The Latin word movere has a double meaning: to move, and to motivate, or set in motion. And your love does just that – it sets motors running, pedals turning, wheels rolling – to the very ends of the Earth.

At 13,000 feet (4000 m), high up in the Andes, where most of us would be gasping for breath, the missionary sisters of Mother Laura Montoya (the Lauritas, or Missionaries of the Immaculate Virgin Mary and Saint Catherine of Siena) go visiting the indigenous Indians. They journey on foot, since the paths are steep and difficult in this poor diocese of Abancay in Peru.

In the past they travelled on horses or mules when they had heavy loads to carry. Most of the indigenous peoples live in small, far-flung hamlets. There is a public bus service that sets off between 2 and 4 a.m., and the Sisters are happy to make use of it, but this only runs twice a week and only to specific, central locations. And the Sisters simply cannot visit everyone on their mission journeys.

But Jesus ordered his disciples to go out to all nations – and that includes the Indians high up in the Andes. Fortunately, there are some tracks – not proper roads, but driveable – leading through the steep mountain slopes and valleys. With a vehicle the Lauritas could indeed visit ‘all the peoples’ at this particular ‘end’ of the earth. Then the seed of God’s Word could fall more often upon this mountain soil. The shining example of the sisters and their work helping with education and health care are already preparing the soil and making it fertile. We have promised them a more modern form of a mule – a four-wheel-drive Suzuki.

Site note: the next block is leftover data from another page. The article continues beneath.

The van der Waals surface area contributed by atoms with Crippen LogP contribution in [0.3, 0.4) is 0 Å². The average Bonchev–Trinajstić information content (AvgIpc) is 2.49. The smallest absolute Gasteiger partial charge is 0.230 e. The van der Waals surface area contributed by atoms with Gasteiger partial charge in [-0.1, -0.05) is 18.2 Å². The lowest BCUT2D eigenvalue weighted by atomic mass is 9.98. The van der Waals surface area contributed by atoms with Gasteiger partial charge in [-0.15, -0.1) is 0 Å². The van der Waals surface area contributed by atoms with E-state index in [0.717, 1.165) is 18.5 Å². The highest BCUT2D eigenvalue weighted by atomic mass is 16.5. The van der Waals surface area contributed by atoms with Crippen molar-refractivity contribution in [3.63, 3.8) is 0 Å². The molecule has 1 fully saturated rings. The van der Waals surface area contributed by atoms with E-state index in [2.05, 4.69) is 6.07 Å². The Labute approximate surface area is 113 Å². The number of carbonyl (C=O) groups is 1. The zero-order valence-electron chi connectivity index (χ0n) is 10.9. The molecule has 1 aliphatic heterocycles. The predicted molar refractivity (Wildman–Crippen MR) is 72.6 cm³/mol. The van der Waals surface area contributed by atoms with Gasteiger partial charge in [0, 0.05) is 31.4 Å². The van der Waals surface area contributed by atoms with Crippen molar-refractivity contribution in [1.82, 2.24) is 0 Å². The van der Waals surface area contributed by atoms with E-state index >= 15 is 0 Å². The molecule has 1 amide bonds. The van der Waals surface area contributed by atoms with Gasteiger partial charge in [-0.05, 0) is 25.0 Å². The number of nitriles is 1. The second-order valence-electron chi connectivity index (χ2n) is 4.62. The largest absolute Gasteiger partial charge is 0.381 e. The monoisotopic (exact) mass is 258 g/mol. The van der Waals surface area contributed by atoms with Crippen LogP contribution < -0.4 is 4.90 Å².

A jeep alone is no longer enough for the team of female catechists in Jos, Nigeria, however. Ten years ago we gave them a pickup truck. But now it is getting unreliable, and in any case it can only carry five people. These women have done wonderful missionary work, and the female catechists’ centre – a rarity in itself – has flourished.

Women from 43 different parishes now take part in the two-year training programmes at the centre, which is around 25 miles (40 km) from Jos. What they need now is a sturdy 30-seater minibus. The ones in the country are not cheap, but the import duty and the blatant corruption in the port of Lagos would make an imported vehicle still dearer.

Archbishop Kaigama has made a significant contribution towards the cost of the bus, but he can not afford any more. He places great importance on the catechetical centre, not least as it is a beacon for the dignity of women – in a region where Islamists are trampling on that dignity.

We have promised to help subsidise the remainder for the bus and for the work of the catechists. The Gospel of Christ must know no boundaries, encompassing both human dignity and the truth of the Word.

This article can be found in Mirror 0416.